Recently, my Navy unit held an “extremism stand-down” training that was required of all Department of Defense personnel, as mandated by Secretary of Defense Lloyd Austin here. According to Vice Admiral John B. Nowell, Jr, the purpose of the training was “to ensure service members and civilian personnel clearly understand the damaging effects of extremism and begin developing more effective, sustainable ways to eliminate the corrosive impacts extremist activity can have on our Force.”
That aim, of course, is laudable. Our Navy is diverse, and we are strong, not because of the diversity, but because of the unity we have as Americans regardless of race. When I go to sea or deploy on land, I know that the mission depends on those around me: good men and women of all races committed to defending our nation. Ultimately, they have my back too, and my life depends on them. Any attack on one is an attack on all. Right up to this point, I am 100 percent with the Navy brass’ goal.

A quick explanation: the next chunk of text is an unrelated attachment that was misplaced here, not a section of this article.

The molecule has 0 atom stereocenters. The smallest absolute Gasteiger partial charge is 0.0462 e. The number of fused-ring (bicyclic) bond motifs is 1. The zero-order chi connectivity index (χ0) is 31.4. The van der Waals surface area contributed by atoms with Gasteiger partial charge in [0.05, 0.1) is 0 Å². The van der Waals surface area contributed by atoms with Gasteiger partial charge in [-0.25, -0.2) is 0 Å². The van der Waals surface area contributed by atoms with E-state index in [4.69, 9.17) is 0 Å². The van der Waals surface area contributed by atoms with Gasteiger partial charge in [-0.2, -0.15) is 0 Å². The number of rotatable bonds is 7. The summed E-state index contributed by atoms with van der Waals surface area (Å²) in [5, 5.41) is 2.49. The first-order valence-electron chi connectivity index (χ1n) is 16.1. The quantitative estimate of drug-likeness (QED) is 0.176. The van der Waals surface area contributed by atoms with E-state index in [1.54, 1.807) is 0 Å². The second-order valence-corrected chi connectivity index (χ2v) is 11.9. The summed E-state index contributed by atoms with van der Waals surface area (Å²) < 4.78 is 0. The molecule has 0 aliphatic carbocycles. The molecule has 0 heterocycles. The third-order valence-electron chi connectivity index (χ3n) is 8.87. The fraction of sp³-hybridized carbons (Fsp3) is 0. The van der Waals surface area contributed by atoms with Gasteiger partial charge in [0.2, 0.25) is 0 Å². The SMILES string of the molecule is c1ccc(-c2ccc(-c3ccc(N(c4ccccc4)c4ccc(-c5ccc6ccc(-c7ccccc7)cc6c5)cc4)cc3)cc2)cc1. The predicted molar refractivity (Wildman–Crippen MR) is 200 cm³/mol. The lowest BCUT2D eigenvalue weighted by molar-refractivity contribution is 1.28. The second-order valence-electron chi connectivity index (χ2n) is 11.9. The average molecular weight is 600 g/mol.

But that’s not actually what the training says. The training we received this month was rushed through in the wake of the Washington, D.C., riot. The course, which was given in a PowerPoint deck, included a slide defining “extremism.” One would expect a broad, catch-all phrase that makes it clear that any radical activity undermining our nation or promoting criminal activity would not be tolerable.
But that would be wrong. Extremism was narrowly defined as “supremacist” beliefs only. That’s it. Nothing else. Nothing about anarchism, nothing about any group that might be found on the left. Everyone in the room – of every race, incidentally – had a collective hush as the chilling effect of this clearly biased definition dawned on our team. As one person on our team put it, “Why does the DoD only care about one kind of extremism? Why do they refuse to talk about antifa? Why is it extremist to attack a Capitol police officer, but not extremist to attack a Portland police officer?”- READ MORE
Listen to the insightful Thomas Paine Podcast Below --